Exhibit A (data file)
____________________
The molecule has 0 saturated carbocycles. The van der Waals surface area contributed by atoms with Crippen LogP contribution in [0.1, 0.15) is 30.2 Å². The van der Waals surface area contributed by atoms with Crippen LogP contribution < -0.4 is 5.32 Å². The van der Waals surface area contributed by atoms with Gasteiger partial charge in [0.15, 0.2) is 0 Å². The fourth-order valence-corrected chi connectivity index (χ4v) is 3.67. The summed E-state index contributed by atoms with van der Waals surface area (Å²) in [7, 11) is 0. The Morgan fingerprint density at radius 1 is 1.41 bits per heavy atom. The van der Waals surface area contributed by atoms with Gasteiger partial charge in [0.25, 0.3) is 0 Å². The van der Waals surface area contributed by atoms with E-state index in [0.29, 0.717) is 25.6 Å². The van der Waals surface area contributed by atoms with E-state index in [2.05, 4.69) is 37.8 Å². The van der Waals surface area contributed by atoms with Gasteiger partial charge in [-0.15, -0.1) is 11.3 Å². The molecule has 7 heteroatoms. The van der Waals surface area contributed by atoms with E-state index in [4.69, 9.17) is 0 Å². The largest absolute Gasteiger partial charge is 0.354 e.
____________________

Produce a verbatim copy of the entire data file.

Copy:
The molecule has 0 saturated carbocycles. The van der Waals surface area contributed by atoms with Crippen LogP contribution in [0.1, 0.15) is 30.2 Å². The van der Waals surface area contributed by atoms with Crippen LogP contribution < -0.4 is 5.32 Å². The van der Waals surface area contributed by atoms with Gasteiger partial charge in [0.15, 0.2) is 0 Å². The fourth-order valence-corrected chi connectivity index (χ4v) is 3.67. The summed E-state index contributed by atoms with van der Waals surface area (Å²) in [7, 11) is 0. The Morgan fingerprint density at radius 1 is 1.41 bits per heavy atom. The van der Waals surface area contributed by atoms with Gasteiger partial charge in [0.25, 0.3) is 0 Å². The van der Waals surface area contributed by atoms with E-state index in [0.29, 0.717) is 25.6 Å². The van der Waals surface area contributed by atoms with E-state index in [2.05, 4.69) is 37.8 Å². The van der Waals surface area contributed by atoms with Gasteiger partial charge in [-0.15, -0.1) is 11.3 Å². The molecule has 7 heteroatoms. The van der Waals surface area contributed by atoms with E-state index in [4.69, 9.17) is 0 Å². The largest absolute Gasteiger partial charge is 0.354 e.